ETAOI keyboard is a text input software for touch screen-reliant devices. It is based on ETAOI method for coding.
With no upper limit on the number of keys on which each combination is based, the keyboard can be used for typing an unlimited variety of characters. Combinations encompassing up to three keys are used for typing in Latin-derived alphabets.
Name and mechanics
ETAOI name is derived from the 5 most frequently used letters in English: e, t, a, o, i. These characters are typed using just single taps.
The same efficiency-driven approach has been followed when assigning meaningful combinations of taps and slides to all other letters, numbers and signs: the most frequently used ones are also the quickest to produce. This constitutes a radical departure from the QWERTY layout, where the position of specific letters remains unrelated to the frequency of their use.
Because to its novel conceptual basis, ETAOI is particularly well suited for use with screens of limited size. Once mastered, its five keys allow for touch typing (typing without looking) commonly associated with physical keyboards. Top recorded speeds are currently 55 words per minute.
With all the keys presented as just one horizontal line placed at the screen’s bottom edge, the keyboard allows the viewing area to be used much more effectively as it usually takes only a third of the space required by QWERTY keyboard variants. The keys’ larger size results in a significantly reduced number of typing errors.
Other benefits include immediate access to characters other than letters without the need to recall additional screens, by simply applying the relevant combinations of taps and slides. In the same manner, the software can be used to quickly produce letters specific to only some Latin-derived alphabets. Languages currently supported are Spanish, German, French, Italian and Polish.
The keyboard also includes a suite of editing tools with in-built commands allowing to precisely select, copy and paste text.
The 5-Tiles logo
5-Tiles is a virtual keyboard for mobile devices with touchscreen that run the Android operating system. It is characterized by needing a small amount of space leaving as much space as possible to the software that needs the keyboard. As the name indicates there are exactly five keys on the keyboard on one line of keys. Characters are typed by tap and swipe gestures.
The five keys of this keyboard all have different colors to be easily distinguishable. You have the following options to type a character:
- Tap on one of the five buttons
- Swipe up or down, beginning on one of the buttons
- Swipe a path on the x-axis beginning on one of the buttons changing direction at different buttons and a different number of times—according to the character—until you finally end up on one of the buttons
- Making a cheat sheet visible with a simple swipe gesture and then tapping one of the symbols listed
The concept of this keyboard was invented in 2004. The co-founder of the company creating this keyboard, Michal Kubacki, first didn't have skills in programming. He learned some skills that allowed him to write basic software for testing purposes and to further develop the keyboard. He got in touch with people who helped him creating the product as a virtual keyboard for Android devices. An early version was downloaded thousands of times. At the 2013 Droidcon Demo Camp the company won the second place. It was also awarded in other competitions.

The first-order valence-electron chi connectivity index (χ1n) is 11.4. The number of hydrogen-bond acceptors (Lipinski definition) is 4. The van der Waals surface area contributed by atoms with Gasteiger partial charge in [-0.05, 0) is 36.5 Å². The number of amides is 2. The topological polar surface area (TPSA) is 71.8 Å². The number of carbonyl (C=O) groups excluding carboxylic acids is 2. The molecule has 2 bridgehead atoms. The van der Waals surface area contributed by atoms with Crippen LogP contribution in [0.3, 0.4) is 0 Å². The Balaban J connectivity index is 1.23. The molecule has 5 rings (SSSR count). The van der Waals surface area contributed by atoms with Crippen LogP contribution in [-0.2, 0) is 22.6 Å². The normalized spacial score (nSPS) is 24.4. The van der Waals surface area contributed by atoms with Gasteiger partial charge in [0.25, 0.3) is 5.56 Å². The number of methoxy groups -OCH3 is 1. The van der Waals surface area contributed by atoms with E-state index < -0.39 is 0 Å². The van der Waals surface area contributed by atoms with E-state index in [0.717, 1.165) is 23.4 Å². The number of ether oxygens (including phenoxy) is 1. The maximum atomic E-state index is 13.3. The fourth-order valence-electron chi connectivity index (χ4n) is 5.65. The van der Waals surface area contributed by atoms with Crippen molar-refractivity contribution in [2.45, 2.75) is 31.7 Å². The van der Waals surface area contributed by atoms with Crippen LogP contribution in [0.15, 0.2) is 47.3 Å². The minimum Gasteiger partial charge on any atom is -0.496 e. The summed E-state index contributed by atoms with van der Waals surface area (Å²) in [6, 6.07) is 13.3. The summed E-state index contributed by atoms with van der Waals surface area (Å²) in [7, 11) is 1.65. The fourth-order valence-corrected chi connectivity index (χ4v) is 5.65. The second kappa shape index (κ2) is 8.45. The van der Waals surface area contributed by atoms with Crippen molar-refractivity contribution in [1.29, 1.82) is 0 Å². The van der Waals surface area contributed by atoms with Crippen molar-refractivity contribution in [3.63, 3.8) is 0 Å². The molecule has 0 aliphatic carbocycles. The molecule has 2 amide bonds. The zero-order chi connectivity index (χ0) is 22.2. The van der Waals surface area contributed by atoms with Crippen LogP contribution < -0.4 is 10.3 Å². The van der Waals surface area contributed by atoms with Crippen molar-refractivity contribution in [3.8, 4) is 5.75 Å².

Given its novelty, ETAOI keyboard is accompanied by a wide range of training materials. These aim to reduce the initial learning times to about 40–60 minutes.
ETAOI alphabet is the recommended starting training programme. It helps the user memorize all the combinations, from the most frequently encountered to the least common ones.
The keyboard is currently available on the Google Play store and includes versions for smart phones and tablet computers.
- "Escribe de manera diferente con Morse Keyboard y ETAOI Keyboard". LOS ENSAYOS. Archived from the original on 27 January 2013. Retrieved 29 May 2012.
- Simpson, Joe. "Alternative Keyboard Shootout!". Land of Droid. Retrieved 29 May 2012.
- Lund, Emmanuel. "AndroidZoom". Retrieved 29 May 2012.
- Karol, Manys (16–29 April 2012). "Jak pisać łatwiej, czyli rewolucja pięciu kolorowych klawiszy". Bloomberg Businessweek Polska (8/12): 43.
- kschang. "Android Soft Keyboard Alternatives: Comparing 48 different (free) input methods from ABC Keyboard to ZetaType for Droid". HubPages. Missing or empty
- Lisa Devaney (23 September 2014). "5-TILES Keyboard Goes Free With Beta Launch for Android". WebWire.
- Steve O'Hear. "5-Tiles, The Software Keyboard Targeting Wearables, Picks Up Nokia's 'Nav Key' Inventor As Investor". TechCrunch. AOL.
- "The 5-TILES Keyboard on Samsung Gear 2 and Gear Neo – 5-TILES keyboard". fivetiles.com. Archived from the original on 2017-03-08. Retrieved 2019-05-26.
- "5-Tiles Speeds Up Rollout and Moves to Free Model". Wearables.com.
- Natasha Lomas. "5-Tiles Keyboard Targets Wearables To Hunt The Post-Qwerty Holy Grail". TechCrunch. AOL.
- "Android apps review". Retrieved 29 May 2012.